grow slimmer and younger each year-
wasp-waisted, they doze over muskets
and muse through their sideburns…

Shaw’s father wanted no monument
except the ditch,
where his son’s body was thrown
and lost with his ‘niggers.’

The ditch is nearer.
There are no statutes for the last war here;
on Boylston Street, a commercial photograph
shows Hiroshima boiling

over a Mosler Safe, the ‘Rock of Ages’
that survived the blast. Space is nearer.
when I crouch to my television set,
the drained faces of Negro school-children rise like balloons.

Colonel Shaw
is riding on his bubble,
he waits
for the blessed break.

The Aquarium is gone. Everywhere,
giant finned cars nose forward like fish;
a savage servility
slides by on grease.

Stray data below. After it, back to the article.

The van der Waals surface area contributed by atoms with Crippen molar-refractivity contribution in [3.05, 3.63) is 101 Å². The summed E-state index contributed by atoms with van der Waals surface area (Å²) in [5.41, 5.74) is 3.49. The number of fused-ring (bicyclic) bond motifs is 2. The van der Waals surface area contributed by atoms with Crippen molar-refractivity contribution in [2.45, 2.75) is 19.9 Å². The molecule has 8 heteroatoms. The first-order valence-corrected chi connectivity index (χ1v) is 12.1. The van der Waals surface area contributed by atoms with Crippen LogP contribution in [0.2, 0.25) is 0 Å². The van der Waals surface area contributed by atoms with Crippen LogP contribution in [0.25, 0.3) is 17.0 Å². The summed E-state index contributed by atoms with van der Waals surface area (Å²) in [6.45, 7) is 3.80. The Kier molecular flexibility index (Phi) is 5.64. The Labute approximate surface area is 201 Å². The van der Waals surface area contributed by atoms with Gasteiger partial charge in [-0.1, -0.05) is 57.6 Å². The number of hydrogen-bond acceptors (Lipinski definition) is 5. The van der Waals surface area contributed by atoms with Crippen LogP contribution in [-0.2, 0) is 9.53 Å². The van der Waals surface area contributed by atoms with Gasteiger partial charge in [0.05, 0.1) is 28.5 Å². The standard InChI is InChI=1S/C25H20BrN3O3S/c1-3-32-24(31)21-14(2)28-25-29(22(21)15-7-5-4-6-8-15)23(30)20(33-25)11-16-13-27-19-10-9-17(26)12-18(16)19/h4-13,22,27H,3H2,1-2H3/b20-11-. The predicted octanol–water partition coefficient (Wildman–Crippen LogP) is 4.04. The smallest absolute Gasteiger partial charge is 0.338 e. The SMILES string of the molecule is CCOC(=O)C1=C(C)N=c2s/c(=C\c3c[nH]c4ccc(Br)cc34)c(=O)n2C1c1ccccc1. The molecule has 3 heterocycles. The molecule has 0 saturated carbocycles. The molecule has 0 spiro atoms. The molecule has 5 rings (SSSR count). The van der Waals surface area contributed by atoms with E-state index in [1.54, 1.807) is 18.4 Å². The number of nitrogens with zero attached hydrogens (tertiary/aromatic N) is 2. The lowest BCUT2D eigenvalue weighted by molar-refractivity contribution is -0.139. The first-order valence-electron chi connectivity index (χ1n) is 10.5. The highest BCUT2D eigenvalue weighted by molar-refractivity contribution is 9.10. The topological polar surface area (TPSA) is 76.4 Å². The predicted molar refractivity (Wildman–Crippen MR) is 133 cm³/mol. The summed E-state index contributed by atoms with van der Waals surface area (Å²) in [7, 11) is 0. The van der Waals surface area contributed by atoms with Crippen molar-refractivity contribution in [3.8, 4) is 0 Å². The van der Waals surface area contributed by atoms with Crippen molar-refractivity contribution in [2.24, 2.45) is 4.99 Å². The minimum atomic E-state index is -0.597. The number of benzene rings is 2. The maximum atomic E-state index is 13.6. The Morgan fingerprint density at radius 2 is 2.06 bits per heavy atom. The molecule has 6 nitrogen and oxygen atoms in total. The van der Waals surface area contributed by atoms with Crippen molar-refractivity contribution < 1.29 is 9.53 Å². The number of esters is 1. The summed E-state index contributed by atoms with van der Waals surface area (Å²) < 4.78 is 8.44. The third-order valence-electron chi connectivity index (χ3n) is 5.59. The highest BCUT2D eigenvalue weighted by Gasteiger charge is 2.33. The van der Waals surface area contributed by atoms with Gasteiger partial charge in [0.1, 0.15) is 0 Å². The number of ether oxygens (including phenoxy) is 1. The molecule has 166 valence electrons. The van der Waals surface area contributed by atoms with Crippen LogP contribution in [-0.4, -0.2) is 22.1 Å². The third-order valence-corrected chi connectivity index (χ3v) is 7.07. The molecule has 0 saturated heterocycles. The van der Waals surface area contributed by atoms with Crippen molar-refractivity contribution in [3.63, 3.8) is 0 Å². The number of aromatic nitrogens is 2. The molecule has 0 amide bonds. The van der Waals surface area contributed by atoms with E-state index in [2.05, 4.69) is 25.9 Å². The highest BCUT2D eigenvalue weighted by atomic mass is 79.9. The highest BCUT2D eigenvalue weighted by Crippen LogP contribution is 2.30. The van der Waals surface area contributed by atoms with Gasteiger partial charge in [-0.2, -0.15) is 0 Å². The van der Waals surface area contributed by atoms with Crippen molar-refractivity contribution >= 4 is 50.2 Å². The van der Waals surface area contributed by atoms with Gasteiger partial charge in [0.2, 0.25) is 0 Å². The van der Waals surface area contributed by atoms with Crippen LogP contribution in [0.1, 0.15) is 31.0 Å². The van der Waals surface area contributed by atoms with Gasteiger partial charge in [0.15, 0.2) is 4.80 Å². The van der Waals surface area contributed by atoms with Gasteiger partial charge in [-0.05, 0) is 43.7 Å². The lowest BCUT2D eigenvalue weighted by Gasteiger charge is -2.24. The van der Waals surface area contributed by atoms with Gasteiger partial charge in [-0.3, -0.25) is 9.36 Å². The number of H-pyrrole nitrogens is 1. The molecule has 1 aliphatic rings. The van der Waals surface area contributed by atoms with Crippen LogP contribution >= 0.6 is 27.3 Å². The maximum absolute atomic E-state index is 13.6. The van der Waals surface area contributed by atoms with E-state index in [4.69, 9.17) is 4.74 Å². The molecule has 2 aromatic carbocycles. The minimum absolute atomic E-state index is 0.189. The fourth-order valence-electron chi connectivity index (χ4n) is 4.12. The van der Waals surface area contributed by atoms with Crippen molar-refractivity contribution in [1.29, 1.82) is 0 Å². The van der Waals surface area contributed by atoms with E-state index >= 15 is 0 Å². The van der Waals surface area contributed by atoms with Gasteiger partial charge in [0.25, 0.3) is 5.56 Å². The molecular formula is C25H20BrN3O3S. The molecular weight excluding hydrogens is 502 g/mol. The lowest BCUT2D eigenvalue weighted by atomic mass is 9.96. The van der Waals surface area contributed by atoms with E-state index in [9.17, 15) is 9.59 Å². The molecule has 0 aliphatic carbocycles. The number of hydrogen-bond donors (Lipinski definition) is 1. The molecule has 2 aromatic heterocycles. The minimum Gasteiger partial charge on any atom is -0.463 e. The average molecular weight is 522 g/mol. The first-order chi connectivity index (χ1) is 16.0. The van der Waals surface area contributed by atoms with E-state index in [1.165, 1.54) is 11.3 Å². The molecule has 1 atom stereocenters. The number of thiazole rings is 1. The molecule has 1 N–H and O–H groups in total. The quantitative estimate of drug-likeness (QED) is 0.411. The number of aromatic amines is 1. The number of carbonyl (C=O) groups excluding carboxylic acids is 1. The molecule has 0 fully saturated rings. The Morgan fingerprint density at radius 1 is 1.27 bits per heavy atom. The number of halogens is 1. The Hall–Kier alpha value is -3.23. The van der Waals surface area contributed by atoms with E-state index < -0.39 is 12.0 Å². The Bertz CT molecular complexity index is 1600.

In the first 2 stanzas, Lowell displays a ruin to the reader and weaves it in with his childhood memories of desire and excitement. In the next stanzas, Lowell likens the ancient life of the sea (linked by “scales” to “fish and reptile” to “dinosaur steamshovels”) to the construction of a parking lot with “Puritan pumpkin-colored girders.” He turns to the monument to the Colonel Shaw and the Negro soldiers of the Civil War, imagining their suffering. Just as the Puritan girders and steamshovel dinosaurs create a flattening historical parallel, so do the Negro soldiers and  “the drained faces of Negro school-children [that] rise like ballons” on his TV, during the period of desegregation. The blank of the parking lot, too, being built underground, resonates with the boiling hole of Hiroshima (15 years before). “Space is nearer,” the speaker proclaims, ushering in a postmodern sensibility. He returns at the close of the poem to the ancient grease and fishiness of the technology around him, circling back to the start of the poem.